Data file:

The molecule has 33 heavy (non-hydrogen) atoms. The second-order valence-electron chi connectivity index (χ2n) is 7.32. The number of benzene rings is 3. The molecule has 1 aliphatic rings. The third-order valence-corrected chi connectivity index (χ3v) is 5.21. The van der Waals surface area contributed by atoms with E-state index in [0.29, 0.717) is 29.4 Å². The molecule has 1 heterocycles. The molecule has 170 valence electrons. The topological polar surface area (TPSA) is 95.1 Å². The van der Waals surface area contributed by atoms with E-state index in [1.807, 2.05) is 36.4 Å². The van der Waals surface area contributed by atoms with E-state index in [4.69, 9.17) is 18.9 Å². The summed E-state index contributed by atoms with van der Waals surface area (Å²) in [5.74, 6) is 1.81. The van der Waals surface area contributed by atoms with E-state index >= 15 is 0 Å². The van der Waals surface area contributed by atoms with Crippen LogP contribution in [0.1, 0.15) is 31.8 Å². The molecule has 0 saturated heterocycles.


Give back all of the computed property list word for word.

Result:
The molecule has 33 heavy (non-hydrogen) atoms. The second-order valence-electron chi connectivity index (χ2n) is 7.32. The number of benzene rings is 3. The molecule has 1 aliphatic rings. The third-order valence-corrected chi connectivity index (χ3v) is 5.21. The van der Waals surface area contributed by atoms with E-state index in [0.29, 0.717) is 29.4 Å². The molecule has 1 heterocycles. The molecule has 170 valence electrons. The topological polar surface area (TPSA) is 95.1 Å². The van der Waals surface area contributed by atoms with E-state index in [1.807, 2.05) is 36.4 Å². The van der Waals surface area contributed by atoms with E-state index in [4.69, 9.17) is 18.9 Å². The summed E-state index contributed by atoms with van der Waals surface area (Å²) in [5.74, 6) is 1.81. The van der Waals surface area contributed by atoms with E-state index >= 15 is 0 Å². The van der Waals surface area contributed by atoms with Crippen LogP contribution in [0.1, 0.15) is 31.8 Å². The molecule has 0 saturated heterocycles.